The Days Are Shortening, Time To Look Back On The Year

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We’ve noticed of late that we can go out earlier in the evening to put the chickens to bed and the sun is coming up later in the morning.  Being someone that really has his clock aligned with the sun cycle, it means a bit more sleep (Don’t fool yourself, I’m still starting to wake up before 4 am.).

But with the change of season (Today is 91. What change of season? – oh ya, the season we used to have before we screwed everything up), it is time to look back on the farm and assess the damage.  More and more we are becoming creatures of farm routine instead of construction engineers.  We declared an end to the expansion of the farm and have found that we are really at the limits of what two old farts can expect to accomplish (especially when one is only here half the week and needs to re-coup from the week at the “money and health care job”).  Every fall, we take a step back and survey all that we can survey and assess how things went and where we are headed.

The first assessment is owning up to our physical limits.  While we can still work most city folk under the hay bunk who are half our age, since adding quite a bit of livestock to the mix, it is an unrelenting schedule.  My back is doing great, but I have to watch how I bend (which makes hay stacking an adventure).  While the pain is gone from the spinal issues, they didn’t put me back together according to the factory specs.  I am never not stiff and sore.  From my neck to my calves, I have to stretch out every day and give myself a bit of time to get it all moving in one direction.  Zina has increasing responsibilities at work, so there has to be something of a balance between doing some chores, but also being able to simply “be” with the critters (Something we have come to call, Farm TV).  What we have learned this past season, is that the most important farm implements, the humans, have been tested to their limits and adding anything more would probably become something of a health hazard.  After all, if you consider that pre-civil war homesteaders lived about 50 years we are pretty long in the tooth.  We STARTED this place at 50.  Of course, we were urban farmers long before this, but the farm started on 12/4 of 2012.  We are coming up on 7 years of an unbelievable amount of work, both in its building and production.  If we do say so ourselves, we are some tough old birds.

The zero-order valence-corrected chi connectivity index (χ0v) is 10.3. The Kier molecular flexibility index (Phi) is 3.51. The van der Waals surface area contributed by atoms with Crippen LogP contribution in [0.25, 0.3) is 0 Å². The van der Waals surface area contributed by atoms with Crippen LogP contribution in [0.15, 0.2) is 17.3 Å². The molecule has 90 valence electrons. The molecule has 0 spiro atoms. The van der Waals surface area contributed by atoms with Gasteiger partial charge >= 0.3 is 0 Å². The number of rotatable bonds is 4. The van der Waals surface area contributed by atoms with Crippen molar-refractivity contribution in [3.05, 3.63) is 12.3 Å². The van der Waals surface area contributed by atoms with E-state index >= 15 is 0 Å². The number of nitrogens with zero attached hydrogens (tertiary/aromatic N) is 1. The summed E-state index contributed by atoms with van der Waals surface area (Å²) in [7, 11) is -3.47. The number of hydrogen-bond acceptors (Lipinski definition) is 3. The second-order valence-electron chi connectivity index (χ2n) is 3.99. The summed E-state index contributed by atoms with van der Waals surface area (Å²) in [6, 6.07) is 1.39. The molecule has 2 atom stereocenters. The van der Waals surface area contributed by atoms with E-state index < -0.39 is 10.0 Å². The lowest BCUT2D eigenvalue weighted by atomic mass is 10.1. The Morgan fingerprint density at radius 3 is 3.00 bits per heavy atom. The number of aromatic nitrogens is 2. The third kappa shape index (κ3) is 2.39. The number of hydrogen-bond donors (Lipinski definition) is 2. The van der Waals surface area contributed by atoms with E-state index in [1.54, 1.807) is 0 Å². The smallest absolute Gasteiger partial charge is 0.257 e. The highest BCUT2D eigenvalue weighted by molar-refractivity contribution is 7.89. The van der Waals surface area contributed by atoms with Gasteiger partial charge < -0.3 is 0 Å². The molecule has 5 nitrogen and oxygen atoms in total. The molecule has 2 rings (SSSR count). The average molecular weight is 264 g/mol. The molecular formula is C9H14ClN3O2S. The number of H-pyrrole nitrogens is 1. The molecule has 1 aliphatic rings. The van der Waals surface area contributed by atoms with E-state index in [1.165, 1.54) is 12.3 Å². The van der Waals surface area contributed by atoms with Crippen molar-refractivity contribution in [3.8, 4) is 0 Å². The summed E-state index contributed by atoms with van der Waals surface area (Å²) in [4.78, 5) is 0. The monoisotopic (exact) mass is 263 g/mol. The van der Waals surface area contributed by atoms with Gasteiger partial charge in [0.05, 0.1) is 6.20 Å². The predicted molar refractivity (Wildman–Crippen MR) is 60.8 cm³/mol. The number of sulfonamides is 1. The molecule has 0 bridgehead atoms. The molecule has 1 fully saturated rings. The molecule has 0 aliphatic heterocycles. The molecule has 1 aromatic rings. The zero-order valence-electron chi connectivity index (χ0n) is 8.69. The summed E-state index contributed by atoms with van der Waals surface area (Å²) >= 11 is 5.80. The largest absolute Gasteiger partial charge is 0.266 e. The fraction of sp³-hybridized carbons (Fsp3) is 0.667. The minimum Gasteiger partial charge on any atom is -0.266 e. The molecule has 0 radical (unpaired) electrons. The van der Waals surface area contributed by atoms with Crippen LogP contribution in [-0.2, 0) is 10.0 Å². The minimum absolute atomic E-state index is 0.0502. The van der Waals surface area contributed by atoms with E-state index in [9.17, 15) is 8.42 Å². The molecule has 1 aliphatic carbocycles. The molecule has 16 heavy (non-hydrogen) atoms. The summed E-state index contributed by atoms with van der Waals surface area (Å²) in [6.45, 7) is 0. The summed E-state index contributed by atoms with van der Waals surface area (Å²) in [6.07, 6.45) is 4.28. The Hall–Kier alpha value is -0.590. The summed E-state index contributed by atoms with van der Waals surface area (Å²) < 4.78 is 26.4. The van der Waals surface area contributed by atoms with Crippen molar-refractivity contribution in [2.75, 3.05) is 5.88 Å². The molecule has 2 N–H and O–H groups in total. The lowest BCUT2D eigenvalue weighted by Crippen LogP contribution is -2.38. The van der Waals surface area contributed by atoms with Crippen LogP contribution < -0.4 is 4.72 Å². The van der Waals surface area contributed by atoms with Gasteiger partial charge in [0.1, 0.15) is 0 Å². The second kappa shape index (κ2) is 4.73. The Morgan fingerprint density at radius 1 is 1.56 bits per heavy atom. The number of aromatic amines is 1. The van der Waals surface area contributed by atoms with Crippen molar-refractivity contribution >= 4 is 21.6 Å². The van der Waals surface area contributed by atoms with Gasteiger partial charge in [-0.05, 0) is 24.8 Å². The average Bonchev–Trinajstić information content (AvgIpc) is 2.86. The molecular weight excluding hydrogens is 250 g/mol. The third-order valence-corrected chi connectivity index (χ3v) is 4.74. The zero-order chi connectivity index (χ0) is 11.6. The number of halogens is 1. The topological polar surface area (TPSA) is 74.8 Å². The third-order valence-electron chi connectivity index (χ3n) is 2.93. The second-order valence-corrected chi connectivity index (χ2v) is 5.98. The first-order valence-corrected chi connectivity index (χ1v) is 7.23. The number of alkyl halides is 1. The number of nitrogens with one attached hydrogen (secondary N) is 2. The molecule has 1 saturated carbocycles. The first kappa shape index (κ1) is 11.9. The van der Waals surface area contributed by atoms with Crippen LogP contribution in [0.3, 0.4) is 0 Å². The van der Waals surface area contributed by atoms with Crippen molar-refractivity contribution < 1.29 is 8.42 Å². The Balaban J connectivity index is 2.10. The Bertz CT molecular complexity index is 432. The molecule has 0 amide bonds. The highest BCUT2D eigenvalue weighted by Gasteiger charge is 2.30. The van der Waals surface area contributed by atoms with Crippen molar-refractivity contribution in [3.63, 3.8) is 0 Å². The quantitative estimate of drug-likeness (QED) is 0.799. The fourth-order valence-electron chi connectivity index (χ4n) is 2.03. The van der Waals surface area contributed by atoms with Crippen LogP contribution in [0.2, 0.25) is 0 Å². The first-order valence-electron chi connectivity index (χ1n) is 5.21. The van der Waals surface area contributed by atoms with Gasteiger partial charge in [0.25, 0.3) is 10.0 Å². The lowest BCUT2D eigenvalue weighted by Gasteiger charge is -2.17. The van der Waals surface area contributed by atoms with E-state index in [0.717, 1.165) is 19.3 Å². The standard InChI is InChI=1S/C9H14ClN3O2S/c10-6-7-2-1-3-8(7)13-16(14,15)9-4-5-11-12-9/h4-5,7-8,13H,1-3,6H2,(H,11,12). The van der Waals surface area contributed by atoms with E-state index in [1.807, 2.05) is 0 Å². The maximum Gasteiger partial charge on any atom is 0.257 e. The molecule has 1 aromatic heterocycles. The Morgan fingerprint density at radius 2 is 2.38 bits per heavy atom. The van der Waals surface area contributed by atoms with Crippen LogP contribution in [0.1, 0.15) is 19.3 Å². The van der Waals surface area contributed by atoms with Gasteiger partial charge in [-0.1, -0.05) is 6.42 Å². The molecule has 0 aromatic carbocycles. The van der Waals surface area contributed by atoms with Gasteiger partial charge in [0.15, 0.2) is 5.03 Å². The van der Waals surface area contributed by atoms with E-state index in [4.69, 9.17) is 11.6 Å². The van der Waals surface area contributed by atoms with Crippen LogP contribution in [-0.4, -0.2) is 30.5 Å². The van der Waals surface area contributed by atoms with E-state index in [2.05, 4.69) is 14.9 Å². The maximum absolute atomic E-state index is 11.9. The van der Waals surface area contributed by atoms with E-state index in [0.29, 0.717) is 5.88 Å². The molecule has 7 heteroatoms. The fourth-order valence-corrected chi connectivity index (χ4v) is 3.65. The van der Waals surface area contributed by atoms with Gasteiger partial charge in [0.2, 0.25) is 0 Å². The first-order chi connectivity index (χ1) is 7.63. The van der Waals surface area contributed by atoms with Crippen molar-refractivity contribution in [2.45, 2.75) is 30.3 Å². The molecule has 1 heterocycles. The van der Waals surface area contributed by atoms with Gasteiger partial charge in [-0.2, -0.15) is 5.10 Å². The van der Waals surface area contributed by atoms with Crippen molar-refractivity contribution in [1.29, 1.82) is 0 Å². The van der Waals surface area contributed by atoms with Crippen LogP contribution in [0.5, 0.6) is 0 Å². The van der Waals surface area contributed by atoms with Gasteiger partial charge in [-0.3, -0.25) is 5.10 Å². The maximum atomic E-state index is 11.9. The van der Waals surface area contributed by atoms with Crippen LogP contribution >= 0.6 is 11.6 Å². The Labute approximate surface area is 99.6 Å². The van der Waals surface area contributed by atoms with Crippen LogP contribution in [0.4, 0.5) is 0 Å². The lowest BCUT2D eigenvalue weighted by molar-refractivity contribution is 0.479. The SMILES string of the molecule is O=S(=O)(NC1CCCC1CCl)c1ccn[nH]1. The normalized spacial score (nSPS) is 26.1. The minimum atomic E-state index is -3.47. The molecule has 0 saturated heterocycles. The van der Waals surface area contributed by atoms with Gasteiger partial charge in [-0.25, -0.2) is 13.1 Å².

So with that admission, the adding of anything new to the place that expands beyond what we are doing, won’t happen.  We had considered other livestock and such, but we already raise about 85% of all we consume.  There isn’t a lot left to consider unless we wanted some giraffes and kangaroos!  Any new projects will be enhancements of what we already have;  Things that come up that make you say, “You know what would really make this work well…..”  For instance, now that we have jumped into the dairy goat world, we discovered that we don’t really have a good place to milk.  The barn has a dirt floor and is pretty dusty.  So we may get another shed, just like the one we just got for the bucks, to use as a milking parlor.  We don’t milk the old fashioned way by squeezing.  We use a hand held milker.  That does keep the milk cleaner, but having the ladies in a dedicated area, along with our goat gear, makes a lot of sense.  So those kinds of enhancement things will continue.

The farm is a multi-faceted operation.  It is simply not possible to keep the schedule of “have to’s” in one’s head and hope to remain sane.  We have, and are, developing a yearly calendar that has all the reoccurring tasks in it; from goat vaccines, to coop cleaning, house cleaning, animal feeding, etc.  We’ve found that if we don’t do that, our minds stack everything up in front of us like a mountain and it is easy to get discouraged.  I suffer from Complex PTSD and anxiety ramps up pretty quickly when things look overwhelming.  We need to eat this elephant one bite at a time.  If our time is managed well, the anxiety is reduced significantly.